Like BankUnited, Signature lends primarily on lower-end multifamily properties, where vacancies are low and rents range from $800 to $1,200. He told analysts on a conference call Wednesday that Signature's pipeline of multifamily and commercial real estate loans is as strong as it has ever been.

Still, Signature is committed to diversifying its loan book and adding more commercial and industrial loans to the mix. It recently appointed a new head of C&I lending to help its banking teams develop new business lending to a range of companies in manufacturing, health care, accounting, law and other industries.

In an interview, DePaolo said that Signature had de-emphasized C&I lending in recent years as competition heated up and banks started lowering their rates in order to win business. That competition still exists, of course, but DePaolo said he is willing to give a bit on yield now to add floating-rate loans that could generate bigger yields as interest rates rise. Perhaps more significantly, C&I customers tend to hold large deposits with the bank and often need other services, like cash management.

C&I loans "used to be priced at Libor plus four; it's half that now," DePaolo said. "If you want to play in that game, you've got to deal with thin margins."

In the first quarter, Signature reported record earnings of $104 million as average loans increased 6% from the prior quarter and 32% year over year, to $24.4 billion. Net interest income increased nearly 56% year over year, to $278.3 million, while its net interest margin rose 6 basis points, to 3.32%.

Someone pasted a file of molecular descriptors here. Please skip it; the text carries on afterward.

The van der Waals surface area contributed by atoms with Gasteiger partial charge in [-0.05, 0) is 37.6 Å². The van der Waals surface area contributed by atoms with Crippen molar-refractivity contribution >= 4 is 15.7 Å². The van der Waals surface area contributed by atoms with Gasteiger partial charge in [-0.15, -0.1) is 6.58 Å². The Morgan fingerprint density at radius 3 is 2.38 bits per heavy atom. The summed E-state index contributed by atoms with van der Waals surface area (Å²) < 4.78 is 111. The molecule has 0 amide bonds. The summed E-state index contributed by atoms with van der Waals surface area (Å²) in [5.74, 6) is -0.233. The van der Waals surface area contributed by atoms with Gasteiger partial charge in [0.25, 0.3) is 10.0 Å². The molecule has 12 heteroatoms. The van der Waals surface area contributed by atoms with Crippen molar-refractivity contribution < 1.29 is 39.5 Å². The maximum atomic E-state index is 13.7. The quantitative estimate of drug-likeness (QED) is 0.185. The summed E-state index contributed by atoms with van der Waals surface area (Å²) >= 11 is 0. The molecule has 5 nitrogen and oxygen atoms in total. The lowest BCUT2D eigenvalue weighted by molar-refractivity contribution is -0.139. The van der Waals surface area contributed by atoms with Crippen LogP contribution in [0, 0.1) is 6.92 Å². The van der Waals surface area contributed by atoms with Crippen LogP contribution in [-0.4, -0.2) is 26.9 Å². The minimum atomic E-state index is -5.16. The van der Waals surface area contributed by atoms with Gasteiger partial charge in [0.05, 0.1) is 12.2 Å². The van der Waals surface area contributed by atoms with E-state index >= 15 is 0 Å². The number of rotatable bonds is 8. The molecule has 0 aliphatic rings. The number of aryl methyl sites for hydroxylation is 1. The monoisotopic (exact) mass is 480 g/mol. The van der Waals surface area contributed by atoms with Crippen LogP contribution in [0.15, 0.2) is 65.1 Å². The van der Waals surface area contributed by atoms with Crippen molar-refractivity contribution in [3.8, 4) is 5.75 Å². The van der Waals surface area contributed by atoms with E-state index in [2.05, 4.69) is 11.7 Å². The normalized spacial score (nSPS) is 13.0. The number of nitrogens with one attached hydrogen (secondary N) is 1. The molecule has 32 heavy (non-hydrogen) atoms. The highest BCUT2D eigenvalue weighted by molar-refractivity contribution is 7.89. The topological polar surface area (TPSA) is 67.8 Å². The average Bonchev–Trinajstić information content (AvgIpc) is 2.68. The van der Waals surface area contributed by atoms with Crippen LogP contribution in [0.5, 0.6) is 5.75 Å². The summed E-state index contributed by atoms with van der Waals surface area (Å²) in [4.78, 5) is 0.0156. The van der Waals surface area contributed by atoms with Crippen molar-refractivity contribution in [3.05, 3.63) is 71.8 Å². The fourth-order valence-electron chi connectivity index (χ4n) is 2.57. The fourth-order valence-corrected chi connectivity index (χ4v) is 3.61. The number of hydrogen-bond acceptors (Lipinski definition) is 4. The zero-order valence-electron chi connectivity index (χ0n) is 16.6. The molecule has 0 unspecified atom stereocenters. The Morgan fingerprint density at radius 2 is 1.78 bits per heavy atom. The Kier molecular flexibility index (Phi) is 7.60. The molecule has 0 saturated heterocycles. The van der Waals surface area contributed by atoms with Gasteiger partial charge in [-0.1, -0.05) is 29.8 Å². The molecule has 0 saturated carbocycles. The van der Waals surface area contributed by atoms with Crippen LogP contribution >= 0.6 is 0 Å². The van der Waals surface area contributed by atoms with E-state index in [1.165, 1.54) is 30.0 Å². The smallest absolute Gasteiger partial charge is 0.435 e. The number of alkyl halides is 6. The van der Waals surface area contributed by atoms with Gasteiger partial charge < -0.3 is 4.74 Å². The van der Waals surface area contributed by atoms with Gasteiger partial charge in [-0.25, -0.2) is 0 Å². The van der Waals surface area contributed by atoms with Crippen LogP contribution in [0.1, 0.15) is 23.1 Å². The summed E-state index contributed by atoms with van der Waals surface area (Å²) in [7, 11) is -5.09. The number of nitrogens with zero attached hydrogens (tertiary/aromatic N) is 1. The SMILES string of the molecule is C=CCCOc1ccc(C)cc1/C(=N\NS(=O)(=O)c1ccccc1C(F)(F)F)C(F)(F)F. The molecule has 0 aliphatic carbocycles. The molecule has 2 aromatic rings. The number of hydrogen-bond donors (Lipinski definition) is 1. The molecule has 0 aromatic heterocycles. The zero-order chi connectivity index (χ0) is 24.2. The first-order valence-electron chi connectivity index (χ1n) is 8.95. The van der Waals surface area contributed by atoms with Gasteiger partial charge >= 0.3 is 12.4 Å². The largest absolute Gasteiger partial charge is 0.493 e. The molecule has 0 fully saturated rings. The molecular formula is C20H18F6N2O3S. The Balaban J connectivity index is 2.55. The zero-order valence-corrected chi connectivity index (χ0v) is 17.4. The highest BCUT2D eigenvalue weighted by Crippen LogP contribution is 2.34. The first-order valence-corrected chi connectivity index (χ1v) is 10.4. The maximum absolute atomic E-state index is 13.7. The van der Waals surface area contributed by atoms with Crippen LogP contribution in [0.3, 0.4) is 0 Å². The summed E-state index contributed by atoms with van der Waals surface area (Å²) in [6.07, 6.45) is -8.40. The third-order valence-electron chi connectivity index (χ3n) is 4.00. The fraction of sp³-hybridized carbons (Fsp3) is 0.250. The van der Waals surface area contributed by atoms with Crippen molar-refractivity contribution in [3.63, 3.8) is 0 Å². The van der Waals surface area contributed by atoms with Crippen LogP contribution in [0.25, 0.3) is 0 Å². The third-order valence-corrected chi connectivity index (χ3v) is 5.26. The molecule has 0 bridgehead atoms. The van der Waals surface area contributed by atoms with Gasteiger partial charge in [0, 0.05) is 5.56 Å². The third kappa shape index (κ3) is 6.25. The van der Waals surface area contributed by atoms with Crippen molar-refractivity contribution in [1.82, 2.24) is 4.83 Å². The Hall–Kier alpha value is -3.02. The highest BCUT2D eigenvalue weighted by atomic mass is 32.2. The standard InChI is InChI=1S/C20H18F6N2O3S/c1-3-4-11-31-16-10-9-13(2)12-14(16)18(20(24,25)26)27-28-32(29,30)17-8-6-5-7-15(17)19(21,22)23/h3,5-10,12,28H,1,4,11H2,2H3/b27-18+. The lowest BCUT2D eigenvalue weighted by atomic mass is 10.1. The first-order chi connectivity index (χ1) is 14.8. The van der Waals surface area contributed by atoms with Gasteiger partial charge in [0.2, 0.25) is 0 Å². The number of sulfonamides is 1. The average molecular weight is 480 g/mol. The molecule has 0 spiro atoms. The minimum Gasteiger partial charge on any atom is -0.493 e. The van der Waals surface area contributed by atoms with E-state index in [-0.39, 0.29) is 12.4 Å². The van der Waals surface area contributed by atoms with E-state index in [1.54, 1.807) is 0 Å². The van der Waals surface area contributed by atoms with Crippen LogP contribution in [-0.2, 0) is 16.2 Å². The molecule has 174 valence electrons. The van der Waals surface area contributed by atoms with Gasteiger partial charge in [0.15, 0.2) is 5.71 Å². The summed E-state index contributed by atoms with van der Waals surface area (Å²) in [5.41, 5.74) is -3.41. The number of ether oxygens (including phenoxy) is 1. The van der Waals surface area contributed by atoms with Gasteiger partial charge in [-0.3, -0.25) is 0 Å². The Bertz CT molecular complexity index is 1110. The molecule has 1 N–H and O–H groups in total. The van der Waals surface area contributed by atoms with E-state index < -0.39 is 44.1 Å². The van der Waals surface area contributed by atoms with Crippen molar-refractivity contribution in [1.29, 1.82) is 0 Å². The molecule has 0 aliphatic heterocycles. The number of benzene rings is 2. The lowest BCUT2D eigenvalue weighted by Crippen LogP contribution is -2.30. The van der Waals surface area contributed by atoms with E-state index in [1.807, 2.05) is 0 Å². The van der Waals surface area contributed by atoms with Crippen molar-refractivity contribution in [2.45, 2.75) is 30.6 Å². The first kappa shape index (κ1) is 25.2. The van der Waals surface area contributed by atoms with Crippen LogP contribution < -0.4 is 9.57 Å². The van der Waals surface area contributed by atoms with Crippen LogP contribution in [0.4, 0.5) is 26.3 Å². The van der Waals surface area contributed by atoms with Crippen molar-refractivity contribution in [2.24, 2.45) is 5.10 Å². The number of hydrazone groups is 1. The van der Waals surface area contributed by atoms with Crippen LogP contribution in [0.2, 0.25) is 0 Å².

But profits were actually down by a spike in nonaccrual loans — mostly taxi medallion loans — which tripled from a year earlier, to $105 million.

Jared Shaw, an analyst at Wells Fargo Securities, said it is wise for Signature to pursue more C&I loans given the tightening spreads on multifamily loans and regulators' growing concern about concentration risks in CRE lending.

Regulators are urging banks to limit CRE concentrations to no more than 300% of capital, and Shaw said that Signature's CRE loans are equal to about 500% of capital after the bank's most recent capital raise.

New York Community

New York Community has seen demand for multifamily loans become "lethargic," though the Westbury company has been able to book loans by picking up market share from other banks that have pulled back, President and CEO Joseph Ficalora said during a conference call with analysts on Wednesday.

Originations in the first quarter declined by 25% from the same period in 2015, but overall its covered loans held for investment were up 10% year over year, to $36.2 billion.

Ficalora agreed that demand for certain multifamily credits is waning but predicted that experienced lenders like the $48.5 billion-asset New York Community, which have established relationships, will continue to thrive. Its quest to grow market share will also be aided by its pending acquisition of the $15 billion-asset Astoria Financial.

Astoria's multifamily portfolio totaled roughly $4 billion at Dec. 31, according to Federal Deposit Insurance Corp. data.

"Whatever's happening in the market to others and to whatever degree the market may change, we believe we will gain share," Ficalora said.

New York Community earned $129.9 million, up roughly 9% from a year earlier, as net interest income was boosted by a lower cost of borrowed funds.